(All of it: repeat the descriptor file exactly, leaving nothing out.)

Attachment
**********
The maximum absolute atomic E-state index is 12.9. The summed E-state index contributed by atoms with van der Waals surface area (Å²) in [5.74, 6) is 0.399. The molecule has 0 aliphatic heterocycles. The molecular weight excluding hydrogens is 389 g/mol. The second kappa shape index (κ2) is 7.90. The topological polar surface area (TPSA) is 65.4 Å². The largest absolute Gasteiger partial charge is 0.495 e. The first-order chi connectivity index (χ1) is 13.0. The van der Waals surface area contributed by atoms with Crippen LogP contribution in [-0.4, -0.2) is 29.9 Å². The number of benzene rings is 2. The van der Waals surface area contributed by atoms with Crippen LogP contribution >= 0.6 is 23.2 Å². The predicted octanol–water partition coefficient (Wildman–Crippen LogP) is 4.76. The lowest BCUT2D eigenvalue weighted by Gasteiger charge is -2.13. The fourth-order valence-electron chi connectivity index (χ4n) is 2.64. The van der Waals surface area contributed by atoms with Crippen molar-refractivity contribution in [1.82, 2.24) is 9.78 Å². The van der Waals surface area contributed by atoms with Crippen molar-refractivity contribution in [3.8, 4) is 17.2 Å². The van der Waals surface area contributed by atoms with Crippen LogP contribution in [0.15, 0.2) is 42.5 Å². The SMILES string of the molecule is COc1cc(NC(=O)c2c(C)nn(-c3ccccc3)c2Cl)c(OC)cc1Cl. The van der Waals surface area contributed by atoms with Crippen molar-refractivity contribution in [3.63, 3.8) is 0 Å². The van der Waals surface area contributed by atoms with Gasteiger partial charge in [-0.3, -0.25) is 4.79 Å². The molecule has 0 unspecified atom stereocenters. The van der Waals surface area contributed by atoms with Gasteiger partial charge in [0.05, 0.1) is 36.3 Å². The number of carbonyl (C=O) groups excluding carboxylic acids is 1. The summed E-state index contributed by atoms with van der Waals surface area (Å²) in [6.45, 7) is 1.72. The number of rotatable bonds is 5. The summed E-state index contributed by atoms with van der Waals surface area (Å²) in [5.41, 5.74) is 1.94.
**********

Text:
The maximum absolute atomic E-state index is 12.9. The summed E-state index contributed by atoms with van der Waals surface area (Å²) in [5.74, 6) is 0.399. The molecule has 0 aliphatic heterocycles. The molecular weight excluding hydrogens is 389 g/mol. The second kappa shape index (κ2) is 7.90. The topological polar surface area (TPSA) is 65.4 Å². The largest absolute Gasteiger partial charge is 0.495 e. The first-order chi connectivity index (χ1) is 13.0. The van der Waals surface area contributed by atoms with Crippen LogP contribution in [-0.4, -0.2) is 29.9 Å². The number of benzene rings is 2. The van der Waals surface area contributed by atoms with Crippen LogP contribution >= 0.6 is 23.2 Å². The predicted octanol–water partition coefficient (Wildman–Crippen LogP) is 4.76. The lowest BCUT2D eigenvalue weighted by Gasteiger charge is -2.13. The fourth-order valence-electron chi connectivity index (χ4n) is 2.64. The van der Waals surface area contributed by atoms with Crippen molar-refractivity contribution in [1.82, 2.24) is 9.78 Å². The van der Waals surface area contributed by atoms with Crippen molar-refractivity contribution in [3.8, 4) is 17.2 Å². The van der Waals surface area contributed by atoms with Crippen LogP contribution in [0.15, 0.2) is 42.5 Å². The SMILES string of the molecule is COc1cc(NC(=O)c2c(C)nn(-c3ccccc3)c2Cl)c(OC)cc1Cl. The van der Waals surface area contributed by atoms with Crippen molar-refractivity contribution in [3.63, 3.8) is 0 Å². The van der Waals surface area contributed by atoms with Gasteiger partial charge in [-0.3, -0.25) is 4.79 Å². The molecule has 0 unspecified atom stereocenters. The van der Waals surface area contributed by atoms with Gasteiger partial charge in [0.05, 0.1) is 36.3 Å². The number of carbonyl (C=O) groups excluding carboxylic acids is 1. The summed E-state index contributed by atoms with van der Waals surface area (Å²) in [6.45, 7) is 1.72. The number of rotatable bonds is 5. The summed E-state index contributed by atoms with van der Waals surface area (Å²) in [5.41, 5.74) is 1.94.